Freeing China from restrictive Maoist economic thinking, in the mid 70s, then China’s leader Deng Xiaoping had unleashed market reforms which The Economist aptly summarised as “ … the most dynamic burst of wealth creation in human history.” This growing economic clout is translating into military muscle and modernisation of its forces at a pace which no country in the world can match. As is widely known, Chinese declared defence budgets are normally half of their actual value. From an annual defence budget of US$ 92 billion last year, the budget this year has shot up to a whopping US$ 106 billion, which, in real terms, would thus be around US$ 200 billion just for a year! According to the widely acclaimed defence consultancy, IHS Jane’s, China’s defence budget is set to double by 2015 to a whooping US$ 238 billion and exceed that of all major Asia-Pacific countries put together. Japan will remain in defence spending a distant second with around US$ 64 billion. India with a falling rupee depreciation, heavy fiscal deficit and large government debts will be left far behind in defence allocations. The overall strategic implications for the entire Asia-Pacific region of China’s triple digit defence spending can be easily comprehended.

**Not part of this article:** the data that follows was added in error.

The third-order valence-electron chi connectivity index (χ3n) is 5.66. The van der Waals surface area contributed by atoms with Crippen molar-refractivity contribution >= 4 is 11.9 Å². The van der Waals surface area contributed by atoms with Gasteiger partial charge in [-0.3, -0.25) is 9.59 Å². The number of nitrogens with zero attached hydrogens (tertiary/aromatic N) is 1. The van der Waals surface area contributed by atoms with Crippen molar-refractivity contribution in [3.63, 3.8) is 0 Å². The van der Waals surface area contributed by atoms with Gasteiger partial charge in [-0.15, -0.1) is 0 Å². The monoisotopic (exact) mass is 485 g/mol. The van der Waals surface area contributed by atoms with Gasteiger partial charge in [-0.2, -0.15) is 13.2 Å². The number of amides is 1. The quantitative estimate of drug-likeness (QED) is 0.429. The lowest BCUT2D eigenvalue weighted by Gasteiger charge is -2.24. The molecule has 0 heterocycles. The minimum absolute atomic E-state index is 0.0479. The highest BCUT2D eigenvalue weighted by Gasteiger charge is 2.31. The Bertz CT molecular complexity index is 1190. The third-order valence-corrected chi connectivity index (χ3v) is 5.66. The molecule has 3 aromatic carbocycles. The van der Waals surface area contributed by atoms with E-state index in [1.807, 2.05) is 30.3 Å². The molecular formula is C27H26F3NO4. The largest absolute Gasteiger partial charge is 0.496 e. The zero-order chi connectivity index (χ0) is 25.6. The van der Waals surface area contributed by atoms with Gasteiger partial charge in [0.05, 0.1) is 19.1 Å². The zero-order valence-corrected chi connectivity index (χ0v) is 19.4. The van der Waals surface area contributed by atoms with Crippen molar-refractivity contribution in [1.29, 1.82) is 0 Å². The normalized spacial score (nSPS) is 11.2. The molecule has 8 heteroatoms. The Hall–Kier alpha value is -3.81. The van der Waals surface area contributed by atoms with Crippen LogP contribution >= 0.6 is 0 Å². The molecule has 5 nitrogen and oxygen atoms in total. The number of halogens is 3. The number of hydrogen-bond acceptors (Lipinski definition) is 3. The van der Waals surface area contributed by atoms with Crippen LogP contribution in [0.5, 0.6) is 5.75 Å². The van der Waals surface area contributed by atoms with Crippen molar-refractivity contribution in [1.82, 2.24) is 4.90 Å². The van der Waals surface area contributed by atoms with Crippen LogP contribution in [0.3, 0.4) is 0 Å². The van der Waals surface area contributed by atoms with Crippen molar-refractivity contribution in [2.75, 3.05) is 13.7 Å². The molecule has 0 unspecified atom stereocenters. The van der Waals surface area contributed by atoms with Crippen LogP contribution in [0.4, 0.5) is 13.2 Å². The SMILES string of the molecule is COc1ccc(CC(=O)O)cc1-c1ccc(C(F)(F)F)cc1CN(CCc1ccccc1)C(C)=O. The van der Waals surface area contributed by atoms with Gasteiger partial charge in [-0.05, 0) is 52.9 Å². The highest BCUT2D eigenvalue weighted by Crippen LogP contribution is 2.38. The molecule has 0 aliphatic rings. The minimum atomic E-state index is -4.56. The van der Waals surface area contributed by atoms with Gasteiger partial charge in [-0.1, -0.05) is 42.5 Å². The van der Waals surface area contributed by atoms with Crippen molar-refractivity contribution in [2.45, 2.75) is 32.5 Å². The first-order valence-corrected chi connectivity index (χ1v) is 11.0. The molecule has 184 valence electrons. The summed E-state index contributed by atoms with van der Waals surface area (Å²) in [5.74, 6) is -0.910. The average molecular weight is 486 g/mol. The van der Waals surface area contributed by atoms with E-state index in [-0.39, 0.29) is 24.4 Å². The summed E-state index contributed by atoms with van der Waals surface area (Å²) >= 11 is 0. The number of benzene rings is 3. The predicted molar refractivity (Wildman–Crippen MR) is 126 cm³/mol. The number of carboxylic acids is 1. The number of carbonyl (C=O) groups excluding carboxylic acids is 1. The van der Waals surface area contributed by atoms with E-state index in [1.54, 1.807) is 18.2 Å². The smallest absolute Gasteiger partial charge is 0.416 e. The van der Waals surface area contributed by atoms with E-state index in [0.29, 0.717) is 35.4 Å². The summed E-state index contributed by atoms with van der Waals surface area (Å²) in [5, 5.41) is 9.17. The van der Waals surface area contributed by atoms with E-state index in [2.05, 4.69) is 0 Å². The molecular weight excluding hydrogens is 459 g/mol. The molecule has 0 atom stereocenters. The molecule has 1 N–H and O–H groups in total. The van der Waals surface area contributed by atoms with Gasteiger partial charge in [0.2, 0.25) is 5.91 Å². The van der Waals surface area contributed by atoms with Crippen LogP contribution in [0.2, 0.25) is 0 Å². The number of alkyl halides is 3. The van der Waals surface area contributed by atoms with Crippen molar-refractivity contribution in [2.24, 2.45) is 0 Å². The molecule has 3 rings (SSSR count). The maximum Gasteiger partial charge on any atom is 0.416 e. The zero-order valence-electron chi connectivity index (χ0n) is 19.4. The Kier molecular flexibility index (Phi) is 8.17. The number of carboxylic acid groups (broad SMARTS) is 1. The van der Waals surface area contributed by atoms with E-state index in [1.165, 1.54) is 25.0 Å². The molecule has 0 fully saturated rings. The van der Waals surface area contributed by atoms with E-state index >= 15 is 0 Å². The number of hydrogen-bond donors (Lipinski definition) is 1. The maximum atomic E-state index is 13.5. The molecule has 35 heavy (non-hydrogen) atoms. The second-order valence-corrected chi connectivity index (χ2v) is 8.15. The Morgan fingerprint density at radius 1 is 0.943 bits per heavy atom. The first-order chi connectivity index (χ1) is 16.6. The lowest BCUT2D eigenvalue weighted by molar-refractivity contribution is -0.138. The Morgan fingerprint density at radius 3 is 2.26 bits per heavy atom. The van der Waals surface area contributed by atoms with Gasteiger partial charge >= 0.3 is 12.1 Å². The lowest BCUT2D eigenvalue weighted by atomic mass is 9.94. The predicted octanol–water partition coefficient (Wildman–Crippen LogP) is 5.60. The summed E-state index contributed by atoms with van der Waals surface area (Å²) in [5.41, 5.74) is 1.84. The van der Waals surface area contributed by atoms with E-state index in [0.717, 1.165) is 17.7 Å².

Leader Deng Xiaoping had unleashed market reforms which The Economist aptly summarised as “… the most dynamic burst of wealth creation in human history.” This growing economic clout is translating into military muscle and modernisation of its forces at a pace which no country in the world can match. As is widely known, Chinese declared defence budgets are normally half of their actual value. From an annual defence budget of US$ 92 billion last year, the budget this year has shot up to a whopping US$ 106 billion, which, in real terms, would thus be around US$ 200 billion just for a year!